Chinese police break up planned service by evicted Protestant church
Hundreds of Chinese police scrambled to prevent a planned outdoor service by a “homeless” church on Sunday, shoving people into vans and buses in the latest show of the Communist Party’s determination to smother dissent and protests. The Shouwang Church, a Protestant group with about 1,000 members, had urged members to gather for the outdoor service after they said official pressure forced the church out of a place of worship it had been renting.
But hundreds of police officers covered the area in the Zhongguancun commercial district, where the Shouwang Church had planned to worship, deterring any effort by church members and supporters to gather for the morning service.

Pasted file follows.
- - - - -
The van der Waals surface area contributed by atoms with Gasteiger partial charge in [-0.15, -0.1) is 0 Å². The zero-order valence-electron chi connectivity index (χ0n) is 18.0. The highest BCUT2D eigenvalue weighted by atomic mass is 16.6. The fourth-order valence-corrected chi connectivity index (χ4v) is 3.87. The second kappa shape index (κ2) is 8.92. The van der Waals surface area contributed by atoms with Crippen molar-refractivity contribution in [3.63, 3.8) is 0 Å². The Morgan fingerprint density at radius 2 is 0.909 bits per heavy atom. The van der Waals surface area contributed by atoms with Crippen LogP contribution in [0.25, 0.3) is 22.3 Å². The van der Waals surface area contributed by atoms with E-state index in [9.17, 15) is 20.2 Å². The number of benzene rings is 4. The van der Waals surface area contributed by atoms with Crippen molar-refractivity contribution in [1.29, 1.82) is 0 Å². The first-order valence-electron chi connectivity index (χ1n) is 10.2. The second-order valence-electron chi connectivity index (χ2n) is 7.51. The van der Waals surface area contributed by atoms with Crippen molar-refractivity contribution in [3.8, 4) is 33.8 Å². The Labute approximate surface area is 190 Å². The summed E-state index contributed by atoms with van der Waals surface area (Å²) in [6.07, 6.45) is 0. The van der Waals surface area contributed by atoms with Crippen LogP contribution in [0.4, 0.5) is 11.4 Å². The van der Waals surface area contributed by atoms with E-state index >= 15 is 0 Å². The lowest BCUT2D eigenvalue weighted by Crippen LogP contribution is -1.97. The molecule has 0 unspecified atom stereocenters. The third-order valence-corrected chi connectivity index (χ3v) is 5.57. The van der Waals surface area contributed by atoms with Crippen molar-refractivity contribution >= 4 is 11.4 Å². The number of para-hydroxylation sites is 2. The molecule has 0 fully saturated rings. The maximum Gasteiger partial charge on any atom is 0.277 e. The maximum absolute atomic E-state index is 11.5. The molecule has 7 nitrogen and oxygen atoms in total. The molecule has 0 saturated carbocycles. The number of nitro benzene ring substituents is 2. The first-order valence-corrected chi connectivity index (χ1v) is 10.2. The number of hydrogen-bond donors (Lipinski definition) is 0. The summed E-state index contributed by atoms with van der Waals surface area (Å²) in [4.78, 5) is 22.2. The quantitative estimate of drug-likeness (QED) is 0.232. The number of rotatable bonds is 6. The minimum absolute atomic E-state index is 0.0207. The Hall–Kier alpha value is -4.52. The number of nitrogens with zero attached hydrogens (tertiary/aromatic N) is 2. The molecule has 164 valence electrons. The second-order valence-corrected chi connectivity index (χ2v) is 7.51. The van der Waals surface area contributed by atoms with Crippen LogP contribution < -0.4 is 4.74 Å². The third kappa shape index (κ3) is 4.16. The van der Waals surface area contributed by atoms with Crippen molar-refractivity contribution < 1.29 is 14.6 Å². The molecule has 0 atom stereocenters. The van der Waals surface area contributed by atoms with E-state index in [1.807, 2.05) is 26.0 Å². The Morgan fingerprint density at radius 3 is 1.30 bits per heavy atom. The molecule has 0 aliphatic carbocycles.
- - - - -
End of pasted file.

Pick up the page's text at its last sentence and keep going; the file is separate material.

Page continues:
The government has been alarmed about calls for protests inspired by anti-authoritarian uprisings across the Middle East, and that appears to have prompted Beijing to move against the church. Police cordoned off the broad, elevated walkway where a mobile phone text message said the service would happen.
Police and plain clothes guards took away dozens of people, although it was unclear how many were church members, supporters or bystanders. Police monitoring vans, bristling with antennae and communications dishes, stood nearby.
“I think this reflects the overall panic mood of the government leadership over what’s happening in the Middle East and North Africa,” said Bob Fu of the China Aid Association, a Texas-based group critical of China’s controls on religion, which has monitored the Shouwang Church dispute.